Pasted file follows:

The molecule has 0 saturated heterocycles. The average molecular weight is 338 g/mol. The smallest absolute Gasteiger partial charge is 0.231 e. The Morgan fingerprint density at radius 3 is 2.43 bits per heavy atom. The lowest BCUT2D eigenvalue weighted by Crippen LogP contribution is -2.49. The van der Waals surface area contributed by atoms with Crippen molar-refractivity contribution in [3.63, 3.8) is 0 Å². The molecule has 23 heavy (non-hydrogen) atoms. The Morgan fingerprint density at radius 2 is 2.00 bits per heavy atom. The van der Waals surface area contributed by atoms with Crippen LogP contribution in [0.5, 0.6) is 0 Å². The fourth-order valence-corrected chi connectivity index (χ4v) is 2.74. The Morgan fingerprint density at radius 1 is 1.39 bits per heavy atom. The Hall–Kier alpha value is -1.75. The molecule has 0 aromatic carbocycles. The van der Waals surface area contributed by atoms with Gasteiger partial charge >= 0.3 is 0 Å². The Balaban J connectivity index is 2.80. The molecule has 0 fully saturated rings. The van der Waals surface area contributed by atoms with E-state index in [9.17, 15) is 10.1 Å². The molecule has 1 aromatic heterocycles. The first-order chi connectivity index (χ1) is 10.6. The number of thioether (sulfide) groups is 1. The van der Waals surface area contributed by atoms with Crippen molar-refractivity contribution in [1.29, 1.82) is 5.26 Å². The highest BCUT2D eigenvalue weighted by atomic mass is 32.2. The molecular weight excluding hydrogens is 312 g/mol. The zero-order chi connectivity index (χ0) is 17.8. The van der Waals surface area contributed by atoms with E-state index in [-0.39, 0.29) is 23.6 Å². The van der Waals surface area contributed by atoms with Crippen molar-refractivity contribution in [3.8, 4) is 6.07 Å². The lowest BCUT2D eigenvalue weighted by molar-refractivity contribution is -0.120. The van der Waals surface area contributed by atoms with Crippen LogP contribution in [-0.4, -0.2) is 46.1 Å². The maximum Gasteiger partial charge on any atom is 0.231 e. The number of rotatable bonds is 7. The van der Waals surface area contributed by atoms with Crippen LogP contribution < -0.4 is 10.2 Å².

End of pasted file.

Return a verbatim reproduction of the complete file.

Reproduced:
The molecule has 0 saturated heterocycles. The average molecular weight is 338 g/mol. The smallest absolute Gasteiger partial charge is 0.231 e. The Morgan fingerprint density at radius 3 is 2.43 bits per heavy atom. The lowest BCUT2D eigenvalue weighted by Crippen LogP contribution is -2.49. The van der Waals surface area contributed by atoms with Crippen molar-refractivity contribution in [3.63, 3.8) is 0 Å². The molecule has 23 heavy (non-hydrogen) atoms. The Morgan fingerprint density at radius 2 is 2.00 bits per heavy atom. The van der Waals surface area contributed by atoms with Crippen LogP contribution in [0.5, 0.6) is 0 Å². The fourth-order valence-corrected chi connectivity index (χ4v) is 2.74. The Morgan fingerprint density at radius 1 is 1.39 bits per heavy atom. The Hall–Kier alpha value is -1.75. The molecule has 0 aromatic carbocycles. The van der Waals surface area contributed by atoms with Gasteiger partial charge >= 0.3 is 0 Å². The Balaban J connectivity index is 2.80. The molecule has 0 fully saturated rings. The van der Waals surface area contributed by atoms with E-state index in [9.17, 15) is 10.1 Å². The molecule has 1 aromatic heterocycles. The first-order chi connectivity index (χ1) is 10.6. The number of thioether (sulfide) groups is 1. The van der Waals surface area contributed by atoms with Crippen molar-refractivity contribution in [1.29, 1.82) is 5.26 Å². The highest BCUT2D eigenvalue weighted by atomic mass is 32.2. The molecular weight excluding hydrogens is 312 g/mol. The zero-order chi connectivity index (χ0) is 17.8. The van der Waals surface area contributed by atoms with E-state index in [-0.39, 0.29) is 23.6 Å². The van der Waals surface area contributed by atoms with Crippen molar-refractivity contribution in [3.8, 4) is 6.07 Å². The lowest BCUT2D eigenvalue weighted by molar-refractivity contribution is -0.120. The van der Waals surface area contributed by atoms with Crippen LogP contribution in [-0.4, -0.2) is 46.1 Å². The maximum Gasteiger partial charge on any atom is 0.231 e. The number of rotatable bonds is 7. The van der Waals surface area contributed by atoms with Crippen LogP contribution < -0.4 is 10.2 Å².